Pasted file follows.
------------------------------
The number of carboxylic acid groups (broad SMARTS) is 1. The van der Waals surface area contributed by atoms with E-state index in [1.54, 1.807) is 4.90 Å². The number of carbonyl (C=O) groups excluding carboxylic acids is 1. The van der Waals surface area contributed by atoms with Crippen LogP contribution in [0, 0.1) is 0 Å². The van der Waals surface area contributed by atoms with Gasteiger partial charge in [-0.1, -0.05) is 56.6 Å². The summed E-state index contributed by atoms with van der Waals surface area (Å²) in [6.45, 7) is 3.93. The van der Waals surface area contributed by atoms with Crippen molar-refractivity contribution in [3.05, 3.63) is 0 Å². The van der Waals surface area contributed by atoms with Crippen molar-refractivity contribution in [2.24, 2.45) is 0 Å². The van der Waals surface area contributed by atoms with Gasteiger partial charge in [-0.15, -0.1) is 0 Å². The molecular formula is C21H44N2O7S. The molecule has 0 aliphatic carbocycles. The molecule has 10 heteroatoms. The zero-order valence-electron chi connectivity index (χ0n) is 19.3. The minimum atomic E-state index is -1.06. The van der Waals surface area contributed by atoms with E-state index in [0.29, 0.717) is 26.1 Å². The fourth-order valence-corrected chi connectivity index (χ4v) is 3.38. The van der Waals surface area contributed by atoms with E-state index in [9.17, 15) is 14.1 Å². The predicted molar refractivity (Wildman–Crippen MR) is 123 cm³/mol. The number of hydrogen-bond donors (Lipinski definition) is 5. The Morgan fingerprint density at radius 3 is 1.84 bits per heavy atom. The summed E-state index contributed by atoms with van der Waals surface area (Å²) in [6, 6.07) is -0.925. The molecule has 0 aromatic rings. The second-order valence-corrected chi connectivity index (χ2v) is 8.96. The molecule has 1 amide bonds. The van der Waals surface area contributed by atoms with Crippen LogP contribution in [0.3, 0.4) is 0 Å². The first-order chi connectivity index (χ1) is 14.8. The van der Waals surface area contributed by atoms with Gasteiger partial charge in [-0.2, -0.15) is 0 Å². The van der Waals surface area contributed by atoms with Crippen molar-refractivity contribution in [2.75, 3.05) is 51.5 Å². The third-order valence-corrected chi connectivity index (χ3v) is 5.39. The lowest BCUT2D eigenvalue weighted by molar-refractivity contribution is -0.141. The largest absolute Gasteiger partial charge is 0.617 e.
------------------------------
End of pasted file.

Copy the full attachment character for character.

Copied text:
The number of carboxylic acid groups (broad SMARTS) is 1. The van der Waals surface area contributed by atoms with E-state index in [1.54, 1.807) is 4.90 Å². The number of carbonyl (C=O) groups excluding carboxylic acids is 1. The van der Waals surface area contributed by atoms with Crippen LogP contribution in [0, 0.1) is 0 Å². The van der Waals surface area contributed by atoms with Gasteiger partial charge in [-0.1, -0.05) is 56.6 Å². The summed E-state index contributed by atoms with van der Waals surface area (Å²) in [6.45, 7) is 3.93. The van der Waals surface area contributed by atoms with Crippen molar-refractivity contribution in [3.05, 3.63) is 0 Å². The van der Waals surface area contributed by atoms with Crippen molar-refractivity contribution in [2.24, 2.45) is 0 Å². The van der Waals surface area contributed by atoms with Gasteiger partial charge in [-0.15, -0.1) is 0 Å². The molecular formula is C21H44N2O7S. The molecule has 0 aliphatic carbocycles. The molecule has 10 heteroatoms. The zero-order valence-electron chi connectivity index (χ0n) is 19.3. The minimum atomic E-state index is -1.06. The van der Waals surface area contributed by atoms with E-state index in [0.29, 0.717) is 26.1 Å². The fourth-order valence-corrected chi connectivity index (χ4v) is 3.38. The van der Waals surface area contributed by atoms with E-state index in [9.17, 15) is 14.1 Å². The predicted molar refractivity (Wildman–Crippen MR) is 123 cm³/mol. The number of hydrogen-bond donors (Lipinski definition) is 5. The Morgan fingerprint density at radius 3 is 1.84 bits per heavy atom. The summed E-state index contributed by atoms with van der Waals surface area (Å²) in [6, 6.07) is -0.925. The molecule has 0 aromatic rings. The second-order valence-corrected chi connectivity index (χ2v) is 8.96. The molecule has 1 amide bonds. The van der Waals surface area contributed by atoms with Crippen LogP contribution in [0.3, 0.4) is 0 Å². The first-order chi connectivity index (χ1) is 14.8. The van der Waals surface area contributed by atoms with Gasteiger partial charge in [-0.2, -0.15) is 0 Å². The van der Waals surface area contributed by atoms with Crippen molar-refractivity contribution in [2.75, 3.05) is 51.5 Å². The third-order valence-corrected chi connectivity index (χ3v) is 5.39. The lowest BCUT2D eigenvalue weighted by molar-refractivity contribution is -0.141. The largest absolute Gasteiger partial charge is 0.617 e.